As a professional singer and speaker, I’m often asked if I still get nervous in front of an audience. I do. But I’ve learned to use my nervous energy – and minimize its impact.I practice aikido, a martial art based on aligning with the attacker and redirecting the attack. Instead of seeing an attack, the aikidoist sees energy. If I see what’s coming as attack, I defend against it. If I see energy, I expand my options. When I suspend my belief that the event is negative, I can direct its energy purposefully toward my goal.Let’s apply this concept to an attack of stage fright. If you’re like most people, you consider stage fright a negative event. What if you suspend this belief for a moment and imagine your anxiety as energy you can direct toward your goal of a great performance? The purpose of this article is to help you use the energy we call stage fright to increase your power and presence in front of an audience.Consider professional athletes storied for their ability to excel under pressure: Michael Jordan, ball in hand, with two seconds to make the basket and win the game; or Tiger Woods on the… Read full this story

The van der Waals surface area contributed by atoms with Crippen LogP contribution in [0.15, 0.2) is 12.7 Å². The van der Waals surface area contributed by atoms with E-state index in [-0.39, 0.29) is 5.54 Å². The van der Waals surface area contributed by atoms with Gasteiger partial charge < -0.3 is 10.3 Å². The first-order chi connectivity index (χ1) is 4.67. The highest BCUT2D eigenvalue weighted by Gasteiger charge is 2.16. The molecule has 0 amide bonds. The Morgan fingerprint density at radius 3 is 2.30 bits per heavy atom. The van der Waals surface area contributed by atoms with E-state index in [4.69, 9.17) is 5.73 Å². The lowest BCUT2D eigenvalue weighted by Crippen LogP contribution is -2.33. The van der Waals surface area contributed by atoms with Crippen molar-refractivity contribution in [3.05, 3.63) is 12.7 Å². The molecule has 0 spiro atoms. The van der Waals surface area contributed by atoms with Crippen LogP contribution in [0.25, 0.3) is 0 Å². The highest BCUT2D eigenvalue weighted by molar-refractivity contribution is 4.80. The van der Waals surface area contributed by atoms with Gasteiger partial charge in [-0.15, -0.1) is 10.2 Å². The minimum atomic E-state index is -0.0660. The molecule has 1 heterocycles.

- Green Day tell how their new music excites them ‘like the best sex and drugs you’ve taken in months’
- 6 Signs In Kids That Tells Us That Discipline Is Alien To Them
- A checklist to ensure your layers produce in plenty
- Valentine's Day: SF Bay Area Dining & Event Guide 2020
Stage Fright: Use It and Lose It have 258 words, post on ezinearticles.com at August 28, 2006. This is cached page on Movie Breaking News. If you want remove this page, please contact us.